Dyzzy: The dogwood we lost was in an area whose whole dynamic has changed. It used to be in a partially shaded spot (VERY shady, as a matter of fact). No longer. Besides, I've got 3 Blackthorn Bushes going it that area now. I am willing to jettison eucalyptus. Ginkgoes, however, are far and away my favorite tree. They grow here, though the only one I can specifically recall is at the Old State Capitol grounds (I worked maintenance there in high schhol & some college). The ginkgo there is the largest I have every seen, that that includes photos! It's HUGE! The soil there, while better than mine, in still full of clay. Long story short, is ginkgoes grow here. Luckily, I've a large yard and the potential for smothering my b-fly garden is nill.

David: "Any tree planted in the ground should be protected from blasting summer sun in its first year." Excellent advice. I believe this may have been the culprit behind the death of mant of my trees. I began to suspect this but having it confirmed is GREAT. Your strategies for doing so are good as well. As you might guess, it gets fabulously hot here. I will, but what should I mulch well in Winter? December passes for what you'd likely call Fall here, but back to mulching. Mulching with leaves? Why? I normally use pine bark. I'll be putting a note re cypress mulch at the bottom, for now let's just say I don't use it. Lastly, I don't understand: "...and the top be about 2 feet below grade in your planting hole." What is meant by this? I have NO idea. Also, the size of hole you suggest is beyond my capabilities and for whatever reason day laborers do not have a 'spot' in Baton Rouge where they congregate - so I can't find them to hire. Alternative ideas?

Rick/Corey I've no problem with areas I'd be happy to allow runoff to fill. But how to get the water to cooperate? Install some kind of underground irrigation system? That seems impractical, to say the least.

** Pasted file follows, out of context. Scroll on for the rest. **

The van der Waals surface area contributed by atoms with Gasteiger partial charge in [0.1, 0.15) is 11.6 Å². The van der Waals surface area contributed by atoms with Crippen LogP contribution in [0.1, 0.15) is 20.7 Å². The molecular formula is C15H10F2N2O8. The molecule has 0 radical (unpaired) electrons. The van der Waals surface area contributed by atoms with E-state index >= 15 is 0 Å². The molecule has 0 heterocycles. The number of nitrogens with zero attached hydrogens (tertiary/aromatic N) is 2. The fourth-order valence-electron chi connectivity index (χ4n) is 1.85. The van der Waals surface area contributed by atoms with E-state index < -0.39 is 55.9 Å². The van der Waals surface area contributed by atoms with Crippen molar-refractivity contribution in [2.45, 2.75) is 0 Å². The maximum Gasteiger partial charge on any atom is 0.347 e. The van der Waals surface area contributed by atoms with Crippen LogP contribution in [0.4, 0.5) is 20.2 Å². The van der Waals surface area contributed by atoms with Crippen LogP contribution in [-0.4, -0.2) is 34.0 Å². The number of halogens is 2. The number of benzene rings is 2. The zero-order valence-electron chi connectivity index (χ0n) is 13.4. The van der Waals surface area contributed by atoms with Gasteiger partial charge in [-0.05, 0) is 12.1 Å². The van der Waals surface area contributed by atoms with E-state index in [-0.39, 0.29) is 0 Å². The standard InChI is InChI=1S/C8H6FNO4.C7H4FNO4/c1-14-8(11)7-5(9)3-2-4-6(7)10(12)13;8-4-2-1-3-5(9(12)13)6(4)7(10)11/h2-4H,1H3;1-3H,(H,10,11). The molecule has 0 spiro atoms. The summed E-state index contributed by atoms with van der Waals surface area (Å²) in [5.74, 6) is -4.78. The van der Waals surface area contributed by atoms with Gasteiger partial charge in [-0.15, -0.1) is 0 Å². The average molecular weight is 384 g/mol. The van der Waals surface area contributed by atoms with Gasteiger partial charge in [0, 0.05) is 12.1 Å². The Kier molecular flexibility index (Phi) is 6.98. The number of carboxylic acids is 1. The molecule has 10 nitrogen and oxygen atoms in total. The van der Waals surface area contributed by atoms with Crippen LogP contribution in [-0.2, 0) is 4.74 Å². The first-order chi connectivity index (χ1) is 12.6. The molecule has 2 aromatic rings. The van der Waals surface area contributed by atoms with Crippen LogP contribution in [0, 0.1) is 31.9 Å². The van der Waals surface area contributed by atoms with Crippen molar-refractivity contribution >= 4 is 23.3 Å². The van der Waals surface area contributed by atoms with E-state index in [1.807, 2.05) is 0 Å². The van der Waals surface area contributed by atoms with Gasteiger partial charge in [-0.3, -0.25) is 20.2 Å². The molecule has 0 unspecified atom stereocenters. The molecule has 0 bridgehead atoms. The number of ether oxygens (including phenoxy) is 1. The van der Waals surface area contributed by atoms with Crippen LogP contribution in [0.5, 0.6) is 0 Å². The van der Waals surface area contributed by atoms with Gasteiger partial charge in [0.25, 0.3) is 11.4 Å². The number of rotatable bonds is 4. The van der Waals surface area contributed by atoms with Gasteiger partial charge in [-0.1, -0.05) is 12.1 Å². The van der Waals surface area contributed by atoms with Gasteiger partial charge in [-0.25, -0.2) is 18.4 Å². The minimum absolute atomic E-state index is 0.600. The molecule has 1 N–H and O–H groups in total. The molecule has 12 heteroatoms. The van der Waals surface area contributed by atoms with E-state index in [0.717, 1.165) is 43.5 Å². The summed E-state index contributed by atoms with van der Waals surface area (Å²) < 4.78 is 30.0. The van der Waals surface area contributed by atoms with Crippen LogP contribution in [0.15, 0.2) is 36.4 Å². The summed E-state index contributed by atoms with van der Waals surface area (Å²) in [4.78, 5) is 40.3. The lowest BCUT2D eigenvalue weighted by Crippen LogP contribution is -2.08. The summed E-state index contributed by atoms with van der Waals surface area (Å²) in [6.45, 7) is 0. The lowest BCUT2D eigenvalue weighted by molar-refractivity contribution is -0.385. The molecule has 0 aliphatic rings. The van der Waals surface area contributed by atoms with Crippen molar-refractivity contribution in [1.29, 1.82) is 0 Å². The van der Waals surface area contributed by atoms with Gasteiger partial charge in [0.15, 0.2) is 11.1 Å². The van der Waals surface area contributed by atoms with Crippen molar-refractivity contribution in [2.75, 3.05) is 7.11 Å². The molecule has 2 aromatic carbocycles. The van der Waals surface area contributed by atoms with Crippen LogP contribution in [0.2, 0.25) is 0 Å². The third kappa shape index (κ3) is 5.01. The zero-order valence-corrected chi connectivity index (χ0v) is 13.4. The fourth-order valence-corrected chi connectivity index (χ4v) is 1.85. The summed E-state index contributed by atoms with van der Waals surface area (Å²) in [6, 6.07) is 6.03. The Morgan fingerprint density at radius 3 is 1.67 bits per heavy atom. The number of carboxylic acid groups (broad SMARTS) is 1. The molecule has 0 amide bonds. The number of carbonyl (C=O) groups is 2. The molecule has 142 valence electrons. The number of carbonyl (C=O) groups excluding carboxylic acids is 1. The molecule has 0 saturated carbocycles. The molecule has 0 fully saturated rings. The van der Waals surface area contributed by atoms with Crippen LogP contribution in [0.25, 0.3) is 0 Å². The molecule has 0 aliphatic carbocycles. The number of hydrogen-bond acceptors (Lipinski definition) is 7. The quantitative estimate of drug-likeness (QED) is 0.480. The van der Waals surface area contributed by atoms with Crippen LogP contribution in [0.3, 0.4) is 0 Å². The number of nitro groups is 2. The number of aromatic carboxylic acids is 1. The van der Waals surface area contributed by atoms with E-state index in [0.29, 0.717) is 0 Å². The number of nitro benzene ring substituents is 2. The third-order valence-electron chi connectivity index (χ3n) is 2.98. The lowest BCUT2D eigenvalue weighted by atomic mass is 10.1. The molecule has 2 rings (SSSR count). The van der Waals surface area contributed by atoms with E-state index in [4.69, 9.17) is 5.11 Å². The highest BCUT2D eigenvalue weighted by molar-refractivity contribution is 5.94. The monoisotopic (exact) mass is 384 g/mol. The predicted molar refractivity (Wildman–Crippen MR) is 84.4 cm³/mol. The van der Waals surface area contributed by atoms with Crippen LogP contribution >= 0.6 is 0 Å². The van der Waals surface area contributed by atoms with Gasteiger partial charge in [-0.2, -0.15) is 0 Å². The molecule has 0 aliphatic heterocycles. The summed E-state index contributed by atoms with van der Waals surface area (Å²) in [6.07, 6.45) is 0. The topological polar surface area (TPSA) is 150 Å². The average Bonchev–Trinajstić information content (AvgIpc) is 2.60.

Here is what I'm going to try. Dig a hole much more deeply than I would for a shrub, then dig - in a 360 degree diameter, around said hole going only about 6" deep and put in regular topsoil for this 'perimeter.' The main hole I will use topsoil, various amendments (compost of all varities) and spoilage (the original soil that came out) mixed with leaves I've collected this Fall - mostly water oak and maple. I may add some proportion of pine bark mulch. The last two components are to give the roots room to spread. I'll then plant the tree about 2" above the level of the ground (that is, the level the tree is in the pot will be 2" higher). Doing this allows the roots that go horizontal to have a much easier time of it. I will plant as many trees as possible in areas that have shade during te hottest part of the day (easy for dogwoods, etc - not so much for ginkgo). For all trees I will rig something to (ty David, great idea) protect them during August and September, and any other super hot days. I'll protect them in this way for their first 3 years. You know how people say of SW heat, "It's a dry heat?' Well, that isn't a cliché. I've been out there and spent some while here Their temperature, while very hot - hotter, by the numbers, than south Louisiana, is FAAAAR less unpleasant than the humid heat here. I don't exaggerate when I say a perfectly in-shape person will begin to sweat within 15 minutes just by walking around down here. It's... enervating. A word invented for our heat. If you're on the levee or even near the river you can count on breezes that are nearly constant. This is why so many runners run along the top of the levee!